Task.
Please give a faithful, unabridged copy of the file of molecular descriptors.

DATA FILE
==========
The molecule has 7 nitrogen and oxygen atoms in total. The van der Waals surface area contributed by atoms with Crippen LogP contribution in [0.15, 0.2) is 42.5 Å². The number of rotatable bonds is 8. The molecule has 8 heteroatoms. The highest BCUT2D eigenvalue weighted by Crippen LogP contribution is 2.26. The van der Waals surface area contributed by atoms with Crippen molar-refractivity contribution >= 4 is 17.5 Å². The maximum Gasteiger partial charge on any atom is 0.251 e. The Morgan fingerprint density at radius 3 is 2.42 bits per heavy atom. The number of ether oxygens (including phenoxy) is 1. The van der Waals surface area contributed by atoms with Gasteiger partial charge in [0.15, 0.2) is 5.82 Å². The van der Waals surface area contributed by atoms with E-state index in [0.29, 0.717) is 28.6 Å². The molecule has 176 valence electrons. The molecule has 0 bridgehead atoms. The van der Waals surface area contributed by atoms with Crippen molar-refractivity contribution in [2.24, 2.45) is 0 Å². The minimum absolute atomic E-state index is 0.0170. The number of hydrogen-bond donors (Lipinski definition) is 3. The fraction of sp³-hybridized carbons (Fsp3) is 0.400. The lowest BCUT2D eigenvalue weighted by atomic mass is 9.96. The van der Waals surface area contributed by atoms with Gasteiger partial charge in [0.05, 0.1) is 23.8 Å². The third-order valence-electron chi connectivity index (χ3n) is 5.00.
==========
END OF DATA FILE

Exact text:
The molecule has 7 nitrogen and oxygen atoms in total. The van der Waals surface area contributed by atoms with Crippen LogP contribution in [0.15, 0.2) is 42.5 Å². The number of rotatable bonds is 8. The molecule has 8 heteroatoms. The highest BCUT2D eigenvalue weighted by Crippen LogP contribution is 2.26. The van der Waals surface area contributed by atoms with Crippen molar-refractivity contribution >= 4 is 17.5 Å². The maximum Gasteiger partial charge on any atom is 0.251 e. The Morgan fingerprint density at radius 3 is 2.42 bits per heavy atom. The number of ether oxygens (including phenoxy) is 1. The van der Waals surface area contributed by atoms with Gasteiger partial charge in [0.15, 0.2) is 5.82 Å². The van der Waals surface area contributed by atoms with E-state index in [0.29, 0.717) is 28.6 Å². The molecule has 176 valence electrons. The molecule has 0 bridgehead atoms. The van der Waals surface area contributed by atoms with Crippen molar-refractivity contribution in [2.24, 2.45) is 0 Å². The minimum absolute atomic E-state index is 0.0170. The number of hydrogen-bond donors (Lipinski definition) is 3. The fraction of sp³-hybridized carbons (Fsp3) is 0.400. The lowest BCUT2D eigenvalue weighted by atomic mass is 9.96. The van der Waals surface area contributed by atoms with Gasteiger partial charge in [0.05, 0.1) is 23.8 Å². The third-order valence-electron chi connectivity index (χ3n) is 5.00.